Gordon Brittas is the manager of the Whitbury-Newtown Leisure Centre. Despite his ambition and good intentions, everything seems to go wrong when he's around, despite the best efforts of ... See full summary »
This comedy series is all about two mates, Gary and Tony who share a two bedroom home. They are grown men who act like a couple of drunk two year olds, who spend their time either drinking ... See full summary »
Classic 1960s British comedy series about a middle aged man and his elderly father who run an unsuccessful 'rag and bone' business (collecting and selling junk). Harold (the son) wants to ... See full summary »
Harry H. Corbett,
Arkwright is a tight-fisted shop owner in Doncaster, who will stop at nothing to keep his profits high and his overheads low, even if this means harassing his nephew Granville. Arkwright's ... See full summary »
BBC sketch show that while continuing to show the misadventures of a series of popular characters now also introduces a slew of new oddballs and misfits for us to enjoy including Tory Boy and The Lovely Wobbly Randy Old Ladies.
Gary Sparrow lives in the 1990s with his wife but has a route back to the 1940s where he has a mistress. Gary has a tough time keeping his double-life a secret from the two women as he jumps back and fore in time. Only his friend Ron knows the truth. Written by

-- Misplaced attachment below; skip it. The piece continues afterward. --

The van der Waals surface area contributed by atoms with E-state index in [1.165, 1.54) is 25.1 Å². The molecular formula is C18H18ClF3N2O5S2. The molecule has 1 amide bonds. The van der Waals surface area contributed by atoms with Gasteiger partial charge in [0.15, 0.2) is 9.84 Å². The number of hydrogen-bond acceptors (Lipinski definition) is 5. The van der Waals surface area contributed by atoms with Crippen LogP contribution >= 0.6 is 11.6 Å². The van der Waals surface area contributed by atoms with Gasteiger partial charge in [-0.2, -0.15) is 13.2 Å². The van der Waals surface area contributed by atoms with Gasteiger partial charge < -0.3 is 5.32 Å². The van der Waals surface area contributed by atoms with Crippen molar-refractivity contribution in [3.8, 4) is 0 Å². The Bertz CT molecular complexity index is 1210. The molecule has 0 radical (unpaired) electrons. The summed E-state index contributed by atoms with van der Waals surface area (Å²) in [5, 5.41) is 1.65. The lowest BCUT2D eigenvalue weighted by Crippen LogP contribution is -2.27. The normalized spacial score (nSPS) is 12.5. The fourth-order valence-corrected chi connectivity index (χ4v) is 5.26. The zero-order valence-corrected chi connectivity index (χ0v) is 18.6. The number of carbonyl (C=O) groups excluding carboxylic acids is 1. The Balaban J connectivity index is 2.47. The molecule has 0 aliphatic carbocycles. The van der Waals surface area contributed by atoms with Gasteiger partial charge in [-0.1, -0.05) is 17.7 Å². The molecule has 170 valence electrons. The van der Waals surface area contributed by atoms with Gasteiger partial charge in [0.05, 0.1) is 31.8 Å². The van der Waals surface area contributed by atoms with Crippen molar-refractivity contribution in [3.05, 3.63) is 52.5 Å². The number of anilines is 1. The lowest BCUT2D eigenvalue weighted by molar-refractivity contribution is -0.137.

It takes a very long time to say 'goodnight', sweetheart
Nicholas Lyndhurst has always worked had to shed the tag of his most famous creation of Rodney Trotter and this show, made at the height of Only Fools and Horses' fame is an example of this.
Marks and Gran were a big deal when they wrote this show and although the episodes they write are good, once it starts getting farmed out to other writers things go a bit off kilter. The jokes are ofter laboured, the plots absurd and by the end of the run things had long gone past their best. The only bright spark across the whole series (due to both female leads being re-cast) is Nicholas Lyndhurst who takes a character we shouldn't like (he is after all a bigamist) and makes him a hero we root for and that is to his credit.
Overall a pretty average sitcom that while nowhere near the standard of Only Fools and Horses (consistantly penned to perfection by the late great John Sullivan) it provides enough gentle laughs to entertain many to this day.
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